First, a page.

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ANTONKA: Bohemia PDF Print E-mail

ANTONKA: (a hamlet in southern Bohemia) see Kamenice Nad Lipou:

A small town situated in the Bohemian-Moravian Highlands between Pelhřimov and Jindřichův Hradec. Its most important site is a castle. It took part of its name from an ancient lime tree that still grows in the garden adjacent to the castle ("nad lipou" means "above a lime tree"). The tree is believed to be 700-900 years old. Kamenice nad Lipou is a birth place of the Czech 19th century composer Vítězslav Novák. A famous Jindřichův Hradec to Obrataň narrow gauge railway runs through the town.


Jewish cemetery with history and pictures: "The Jewish cemetery, a registered national landmark, was founded in 1803. The oldest tombstones date back to 19th century. According to evidence, the Jewish settlement in Kamenice nad Lipou had been there since 1603. In 1904, 163 Jews lived in Kamenice and surrounding villages. In mid-19th century, it was around 120 people and in 1930 only around 30 people, as Jews were moving to big towns. The cemetery is in an isolated area, surrounded by forests but not far from the main road. The Wetheimer family lineage is the oldest one buried on the cemetery. The gravestones are dated from 1807. There are marble, granite, limestone and sandstone flat shaped stones. Some of them are with carved relief decoration and have Hebrew, German or Czech inscriptions. Through the years, some stones have been stolen from the cemetery and vandalism is still the main threat. The Jewish congregation of Kamenice nad Lipou became extinct during the Nazi occupation, the Jews were transported to concentration camps. After that, the cemetery started to deteriorate. Vandals were demolishing tombstones and the stone wall so, in 1959, the cemetery was in a state of a serious devastation. Ing. Pavel Roubal from Častrov was the first person to "discover" the devastated cemetery in mid 1980s. Most of the tombstones were pushed over or broken. Together with his family, he restored the collapsing wall. He also repaired the broken tombstones and made an iron entrance gate which was designed by a famous Moravian sculptor Otmar Oliva. The Jewish community of Prague owns the cemetery and also supported some repair works financially. On 8 May 1996, a memorial to 46 victims of holocaust was exposed here by Ing. Věra Roubalová, the daughter of Pavel Roubal." [February 2009]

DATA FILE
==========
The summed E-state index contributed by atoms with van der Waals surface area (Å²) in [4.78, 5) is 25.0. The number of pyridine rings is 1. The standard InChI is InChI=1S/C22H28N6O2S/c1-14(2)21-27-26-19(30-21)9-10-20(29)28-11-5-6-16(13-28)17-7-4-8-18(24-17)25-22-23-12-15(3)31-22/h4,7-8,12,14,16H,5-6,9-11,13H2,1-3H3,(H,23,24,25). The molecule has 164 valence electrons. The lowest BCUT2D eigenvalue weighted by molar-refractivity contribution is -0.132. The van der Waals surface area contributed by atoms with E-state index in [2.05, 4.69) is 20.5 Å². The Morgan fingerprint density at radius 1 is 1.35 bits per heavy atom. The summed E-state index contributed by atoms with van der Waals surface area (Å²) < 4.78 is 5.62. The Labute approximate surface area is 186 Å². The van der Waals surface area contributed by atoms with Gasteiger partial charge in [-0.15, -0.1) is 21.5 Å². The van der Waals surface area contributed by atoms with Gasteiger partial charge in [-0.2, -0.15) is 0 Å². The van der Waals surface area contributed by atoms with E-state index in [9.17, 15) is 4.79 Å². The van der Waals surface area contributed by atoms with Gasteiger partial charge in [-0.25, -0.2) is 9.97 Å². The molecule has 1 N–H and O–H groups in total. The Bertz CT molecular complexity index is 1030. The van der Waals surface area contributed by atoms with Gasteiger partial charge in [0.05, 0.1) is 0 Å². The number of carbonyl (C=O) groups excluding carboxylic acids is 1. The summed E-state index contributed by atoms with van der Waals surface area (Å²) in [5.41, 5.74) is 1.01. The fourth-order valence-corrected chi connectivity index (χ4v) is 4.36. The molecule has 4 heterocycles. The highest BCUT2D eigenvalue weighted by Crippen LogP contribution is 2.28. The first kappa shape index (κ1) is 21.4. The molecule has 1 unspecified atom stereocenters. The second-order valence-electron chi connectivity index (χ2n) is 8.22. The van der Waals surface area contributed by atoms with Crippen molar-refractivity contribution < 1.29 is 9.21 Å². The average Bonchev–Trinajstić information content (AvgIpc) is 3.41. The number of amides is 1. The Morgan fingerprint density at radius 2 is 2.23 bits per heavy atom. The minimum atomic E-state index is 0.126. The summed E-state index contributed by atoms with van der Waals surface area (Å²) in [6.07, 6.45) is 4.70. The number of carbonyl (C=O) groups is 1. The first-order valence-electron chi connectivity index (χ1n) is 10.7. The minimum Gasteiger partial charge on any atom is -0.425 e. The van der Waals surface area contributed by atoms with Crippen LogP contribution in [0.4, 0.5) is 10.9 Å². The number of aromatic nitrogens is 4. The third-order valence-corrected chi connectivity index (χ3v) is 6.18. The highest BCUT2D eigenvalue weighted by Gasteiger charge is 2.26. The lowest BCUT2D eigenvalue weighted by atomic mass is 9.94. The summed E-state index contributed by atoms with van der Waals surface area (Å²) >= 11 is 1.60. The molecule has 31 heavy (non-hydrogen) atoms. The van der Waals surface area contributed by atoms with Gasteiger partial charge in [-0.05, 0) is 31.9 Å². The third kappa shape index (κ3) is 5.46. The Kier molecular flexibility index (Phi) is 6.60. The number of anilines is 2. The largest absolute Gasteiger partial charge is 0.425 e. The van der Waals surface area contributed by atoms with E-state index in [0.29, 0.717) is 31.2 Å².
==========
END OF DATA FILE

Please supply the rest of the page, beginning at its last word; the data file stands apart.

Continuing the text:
Last Updated on Thursday, 19 February 2009 00:56
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